At this point, the TSSM module runs the SVM model for the selected sample in Operation 725, and the output is a value representing the product of the decision function for the SVM model. Accordingly, the output carries two types of information. The first type of information is the sign of the output (either + or −) indicates a hard decision on whether the sample belongs to the outcome associated with the SVM model. If the output is a positive value, then the sample does belong to the outcome and vise versa if the output is a negative value. The second type of information is the absolute value of the output which indicates how strong the prediction is. This is because the farther the sample lies away from the decision boundary of the two classes for a particular SVM model, the larger the absolute value the decision function provides for the SVM model.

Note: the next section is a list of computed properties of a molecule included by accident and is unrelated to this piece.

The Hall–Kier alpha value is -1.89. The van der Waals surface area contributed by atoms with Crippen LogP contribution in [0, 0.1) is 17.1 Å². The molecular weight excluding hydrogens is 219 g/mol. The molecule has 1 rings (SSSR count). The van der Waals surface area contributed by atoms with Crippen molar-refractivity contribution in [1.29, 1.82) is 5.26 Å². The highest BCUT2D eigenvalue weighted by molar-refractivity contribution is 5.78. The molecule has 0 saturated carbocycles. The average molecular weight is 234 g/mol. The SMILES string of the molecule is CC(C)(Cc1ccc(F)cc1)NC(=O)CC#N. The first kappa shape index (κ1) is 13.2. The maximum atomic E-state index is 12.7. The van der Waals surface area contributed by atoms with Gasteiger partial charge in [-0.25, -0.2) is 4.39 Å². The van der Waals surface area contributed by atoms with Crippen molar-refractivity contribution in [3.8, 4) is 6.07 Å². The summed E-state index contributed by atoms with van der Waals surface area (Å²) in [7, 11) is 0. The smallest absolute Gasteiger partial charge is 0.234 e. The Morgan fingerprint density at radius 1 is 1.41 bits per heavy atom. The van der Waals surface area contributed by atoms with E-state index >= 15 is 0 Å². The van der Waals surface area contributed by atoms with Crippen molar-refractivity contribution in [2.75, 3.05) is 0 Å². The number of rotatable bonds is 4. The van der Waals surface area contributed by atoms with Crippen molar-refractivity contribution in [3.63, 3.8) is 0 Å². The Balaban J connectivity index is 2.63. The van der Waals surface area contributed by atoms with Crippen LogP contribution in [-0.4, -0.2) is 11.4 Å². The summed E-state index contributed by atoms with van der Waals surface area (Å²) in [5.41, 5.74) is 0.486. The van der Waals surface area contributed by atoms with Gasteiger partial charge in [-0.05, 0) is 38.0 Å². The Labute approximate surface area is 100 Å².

With respect to using multiple SVM models (classifiers) for identifying a class in a multi-class scenario, a problem that can often be encountered is that the competence of the different classifiers may vary among the classifiers. That is to say, if the outputs to the SVM models are simply employed as the only index to indicate how strong a sample belongs to a particular class, the underlying assumption is that the SVM models are equally reliable and this is not always true. Accordingly, in particular embodiments, the TSSM module normalizes the output from the SVM model to account for the variable competence between different SVM models in Operation 730. Depending on the embodiment, the TSSM module may be configured to normalize the output using different mechanisms. For instance, in one embodiment, the TSSM module is configured to multiply the output for a particular SVM model by a static reliability measure. This concept was introduced by Yi Liu and Yuan F. Zheng in a paper entitled “One-Against-All Multi-Class SVM Classification Using Reliability Measures.”